In a study published online January 9 in Academic Radiology, Robert Davidson, PhD, and doctoral candidate Dale Gibson demonstrated that radiologic technologists/radiographers at Flinders Medical Centre steadily increased exposure settings for CR procedures in the hospital's emergency room (ER) and intensive care and critical care units (ICU/CCU) during a 29-month period from August 2007 to December 2009.
Additional measurements covering February to August 2010, and again from November 2010 to March 2011, indicate that modifications to the hospital's CR quality assurance procedures halted the increases, but failed to actually reduce patient exposure.
Origins of dose creep
Medical imagers have known since David Gur, ScD, presented a seminal paper at the 1993 European Congress of Radiology that unique aspects of CR encourage technologists/radiographers to ratchet up exposure settings to increase image quality. Unlike with film-screen radiography, CR images are not degraded by overexposure.
"Higher exposure produces prettier pictures and avoids low quality," Davidson said in a telephone interview. "It doesn't produce more information to enable the radiologist to make a better diagnosis."
The Flinders Medical Centre study proved that exposure creep exists, Davidson said. Researchers examined 69,327 CR procedures from the hospital's ER and 17,678 CR studies in its ICU/CCU. All exams were performed on CR systems manufactured by Carestream Health.
Chest CR performed in the ICU/CCU revealed a consistent trend toward more overexposed studies and fewer exams involving underexposure or optimal settings. At the start of the study, about 25% of the CR procedures were overexposed. Sixteen months later, the percentage of overexposed CR studies had increased to 38% (p = 0.023).
No change was observed for CR exams performed in the ER. About 40% of the scans were overexposed on any given week throughout the study.
A quality assurance intervention designed to stanch the increases in the ICU/CCU was then implemented. It required technologists/radiographers to record the study's exposure index -- a measure of how many photons reach the CR plate based on mA, kVp, and patient body mass -- in addition to kVp and mAs settings that were already being recorded before the intervention.
ICU/CCU patients often undergo multiple CR examinations. By providing the technologists/radiographers with more information about the appropriateness of the first scan performed during a patient's stay, the intervention aimed to discourage them from raising the setting for subsequent procedures, Davidson said.
He credited the intervention for flattening the trend toward higher exposures, but it did not lead to lower exposures overall. A modest pattern indicating a higher percentage of exams were performed at optimal exposure was also seen.
Lack of uniform standards
The findings suggest that the quality assurance process is only one of several factors affecting manual-selection exposure settings, Davidson said. Technologists/radiographers have been using high settings to cope with the confusion caused by a lack of uniform standards among CR manufacturers for exposure terminology and system performance.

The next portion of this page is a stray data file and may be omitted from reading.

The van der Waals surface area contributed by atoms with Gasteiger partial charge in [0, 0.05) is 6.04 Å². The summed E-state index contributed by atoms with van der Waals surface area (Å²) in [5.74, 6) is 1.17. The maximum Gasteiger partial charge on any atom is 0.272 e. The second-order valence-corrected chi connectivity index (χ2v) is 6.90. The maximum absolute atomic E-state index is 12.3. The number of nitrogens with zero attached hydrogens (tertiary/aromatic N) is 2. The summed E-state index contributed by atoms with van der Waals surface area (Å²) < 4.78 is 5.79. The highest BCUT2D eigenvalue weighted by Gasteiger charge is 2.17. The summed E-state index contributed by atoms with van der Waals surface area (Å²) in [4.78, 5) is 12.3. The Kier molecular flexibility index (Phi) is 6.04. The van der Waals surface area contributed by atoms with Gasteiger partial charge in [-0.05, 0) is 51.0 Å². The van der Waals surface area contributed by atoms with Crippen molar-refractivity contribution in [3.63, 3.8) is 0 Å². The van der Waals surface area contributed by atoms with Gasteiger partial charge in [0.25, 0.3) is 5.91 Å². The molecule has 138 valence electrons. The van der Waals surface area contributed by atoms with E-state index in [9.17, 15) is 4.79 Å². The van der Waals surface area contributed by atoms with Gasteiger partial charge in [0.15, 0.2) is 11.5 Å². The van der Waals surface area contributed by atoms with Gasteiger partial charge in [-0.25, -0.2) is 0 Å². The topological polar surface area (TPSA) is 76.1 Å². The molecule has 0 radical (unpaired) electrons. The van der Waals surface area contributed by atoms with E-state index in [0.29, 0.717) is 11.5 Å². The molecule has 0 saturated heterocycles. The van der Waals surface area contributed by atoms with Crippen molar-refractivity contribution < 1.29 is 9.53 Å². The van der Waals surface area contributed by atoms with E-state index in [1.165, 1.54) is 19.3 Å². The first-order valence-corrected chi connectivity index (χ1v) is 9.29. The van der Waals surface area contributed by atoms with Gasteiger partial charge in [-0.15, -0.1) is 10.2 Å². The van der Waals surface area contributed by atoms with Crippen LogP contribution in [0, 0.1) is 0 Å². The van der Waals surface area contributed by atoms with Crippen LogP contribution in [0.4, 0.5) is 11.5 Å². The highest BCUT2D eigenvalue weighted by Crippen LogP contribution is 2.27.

Carestream calls its measure of recommended exposure an exposure index (EI), while Fujifilm Medical Systems USA calls it an S value, and Agfa HealthCare refers to a log median (lgM) value.
But digital radiography (DR) users can expect to see more uniformity as more manufacturers adopt guidelines for standardized DR exposure indicators.
Two similar sets of standards have been published, according to S. Jeff Shepard, vice chair of the American Association of Physicists in Medicine (AAPM) practice guidelines subcommittee. The International Electrotechnical Commission (IEC) finalized a voluntary standard in 2008. The AAPM released recommendations in 2009.
When surveyed by Shepard early last year, six of eight DR manufacturers said they intended to conform to the IEC's exposure index standard by 2012.
Technologists/radiographers may also be compensating for an overly generous range of acceptable exposure settings as recommended by vendors, Davidson noted. Carestream, for example, determined that the acceptable EI range for appropriate image quality is 1,500 to 1,800. Based on discussions with the vendor, the Flinders medical staff expanded that interval to 1,400 to 1,800. In the study, underexposed images had an EI less than 1,400. Overexposed images had an EI greater than 1,800 and optimized images fell in the wide range in between.
Overall, the findings suggest to Davidson that the imaging community is still coming to grips with essential differences between traditional film-screen and digital x-ray technologies.
"There now needs to be a whole lot of research done in this area," he said. "We are just beginning to recognize that there are issues in terms of the way we approach the use of CR and DR."